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Stan Berger

Canada Ratifies International Convention on Supplementary Compensation

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On Wednesday June 6, 2017 the Permanent Representative of Canada to the International Atomic Energy Agency (IAEA), Ambassador Mark Bailey, delivered the instrument of ratification to IAEA Director General Yukiya Amano at a ceremony at IAEA Headquarters in Vienna, Austria. Canada’s ratification follows the entry-into-force on January 1, 2017 of the Nuclear Liability and Compensation Act, domestic legislation that strengthened Canada’s nuclear liability regime and permitted Canada to ratify the Convention on Supplementary Compensation for Nuclear Damage. The United States, Canada’s closest neighbour, ratified the Convention in 2008. The implications are significant for Canada as Article XIII provides that with few exceptions, jurisdiction over actions concerning nuclear damage from a nuclear incident lie only with the courts of the Contracting Party within which the nuclear incident occurs. For foreign suppliers and contractors with assets for example, in the United States who are working on refurbishments of the Darlington or Bruce Nuclear Generating Stations in Canada, they are no longer exposed to lawsuits in the U.S. arising from a nuclear incident at either of these sites in relation to work they are doing in Canada.


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Dear CNLO Members

As you may be aware, the WNA Working Groups will be meeting in Toronto on Tuesday, April 25, including the Legal Working Group (see details below). 
WNA has been kind enough to invite CNLO members to participate as observers in the WNA Legal Working Group meeting.  This is a unique and exciting opportunity for our members, as typically only WNA members are allowed to participate in the Working Group meetings, which are held in various international locations on a rotating basis.We believe this event would provide our members with an excellent opportunity to meet and benefit from the exchange of ideas with our international colleagues active in the nuclear law space.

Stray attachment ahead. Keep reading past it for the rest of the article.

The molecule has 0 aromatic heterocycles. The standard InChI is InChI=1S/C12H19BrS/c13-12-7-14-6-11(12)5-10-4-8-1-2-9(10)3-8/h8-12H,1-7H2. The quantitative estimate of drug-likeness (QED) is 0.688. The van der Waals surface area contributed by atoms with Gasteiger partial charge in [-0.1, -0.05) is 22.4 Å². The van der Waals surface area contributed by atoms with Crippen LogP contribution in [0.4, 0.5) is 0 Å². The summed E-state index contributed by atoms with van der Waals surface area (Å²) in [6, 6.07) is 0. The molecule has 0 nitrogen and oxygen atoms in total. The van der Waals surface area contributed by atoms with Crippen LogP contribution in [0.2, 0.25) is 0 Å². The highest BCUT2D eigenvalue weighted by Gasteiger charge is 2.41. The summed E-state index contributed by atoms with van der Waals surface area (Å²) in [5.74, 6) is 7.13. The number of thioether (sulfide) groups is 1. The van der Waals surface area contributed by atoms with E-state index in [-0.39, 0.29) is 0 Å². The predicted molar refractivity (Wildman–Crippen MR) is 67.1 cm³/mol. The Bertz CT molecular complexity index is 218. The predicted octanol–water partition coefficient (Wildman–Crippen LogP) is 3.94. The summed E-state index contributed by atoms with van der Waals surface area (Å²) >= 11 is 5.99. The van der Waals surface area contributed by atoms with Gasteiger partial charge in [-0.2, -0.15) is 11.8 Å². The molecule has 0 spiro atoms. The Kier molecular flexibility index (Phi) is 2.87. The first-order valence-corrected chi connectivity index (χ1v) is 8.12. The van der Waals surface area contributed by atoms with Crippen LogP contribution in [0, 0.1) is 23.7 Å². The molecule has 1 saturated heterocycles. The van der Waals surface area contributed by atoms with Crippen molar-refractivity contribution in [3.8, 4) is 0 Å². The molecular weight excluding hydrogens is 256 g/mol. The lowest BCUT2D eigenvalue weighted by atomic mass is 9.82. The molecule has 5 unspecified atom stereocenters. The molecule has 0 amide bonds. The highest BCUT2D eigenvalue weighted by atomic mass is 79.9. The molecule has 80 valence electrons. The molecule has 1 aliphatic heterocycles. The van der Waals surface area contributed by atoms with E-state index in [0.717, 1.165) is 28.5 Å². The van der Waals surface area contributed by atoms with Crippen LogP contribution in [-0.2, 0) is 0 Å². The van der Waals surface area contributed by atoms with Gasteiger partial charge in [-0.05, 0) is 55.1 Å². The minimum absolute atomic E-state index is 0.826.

Please advise Magda Hanebach, the CNLO Secretary ( at your earliest convenience if you plan on attending. 


Best regards,

Ahab Abdel-Aziz

CNLO President


Law Working Group Meeting

Tuesday 25 April, Toronto 

Dear Colleagues,

Register now for the the Law Working Group Meeting, which will take place at 09:30 – 12:30 on Tuesday 25 April at the Delta Hotel Toronto, Canada 75 Lower Simcoe Street, Toronto, Canada MJ5 3A6. near Ripley’s Aquarium , off Bremner St. ,Toronto’s Rogers Baseball Stadium and the Entertainment District .  

The agenda is currently being finalized and will be circulated as soon as completed. Confirmed speakers to date include:

– Ahab Abdel-Aziz (Canadian Nuclear Law Organisation)

– Collen P. DeMerchant (Nuclear Insurance Association of Canada)

– Lisa Thiele (Canadian Nuclear Safety Commission)

The meeting will be followed by lunch.


Kangjun Lee

(Acting Staff Director to the Law Working Group)

Upcoming events
World Nuclear Fuel Cycle (conference co-organised with NEI) 25-27 April 2017, Toronto, Canada


World Nuclear Association Symposium 2017 13-15 September 2017, London, UK Save the date!





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The CNLO is delighted  to announce that Evguenia Prokopieva, Senior Counsel at OPG is joining the CNLO  Board of Management . At the same time, Carlton Mathias , the current OPG member of the Board, is leaving to pursue his new responsibilities in OPG’s Office of Corporate Secretary. The CNLO will miss Carlton’s sage counsel and wish him well in his new role.

Supreme Court Denies Leave To Appeal Approval Of Darlington Nuclear New Build

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April 28, 2016

Despite a dissenting opinion in the Federal Court of Appeal, the Supreme Court of Canada today denied leave to appeal the Federal Court of Appeal’s  September 10, 2015 decision. That decision  overturned  the Federal Court Trial Division’s decision which would have  sent the environmental assessment (EA)  for the proposed Darlington Nuclear New Build Project back to the Joint Review Panel and invalidated  approvals rendered by the Governor- in -Council , the Canadian Nuclear Safety Commission (CNSC) ,  the Department of Fisheries and Oceans and Transport Canada.

The Trial Decision Trial Division Judge Russell had mistakenly  concluded that the Canadian Environmental Assessment Act S.C. 1992, c.37 (CEAA) requirements had not been met in three instances:

1. the Panel failed to fully  consider the environmental effects of  hazardous substance emissions , in particular liquid effluent and stormwater runoff and the sources , types and quantities of non-radioactive wastes to be generated by the project.

2, the Panel failed to consider radioactive waste management and more particularly the management of spent nuclear fuel off-site

3. the Panel failed to consider the effects of a common cause accident involving both the existing and proposed nuclear reactors , but left this issue to be addressed by the nuclear regulator prior to the actual construction some 8 years down the road.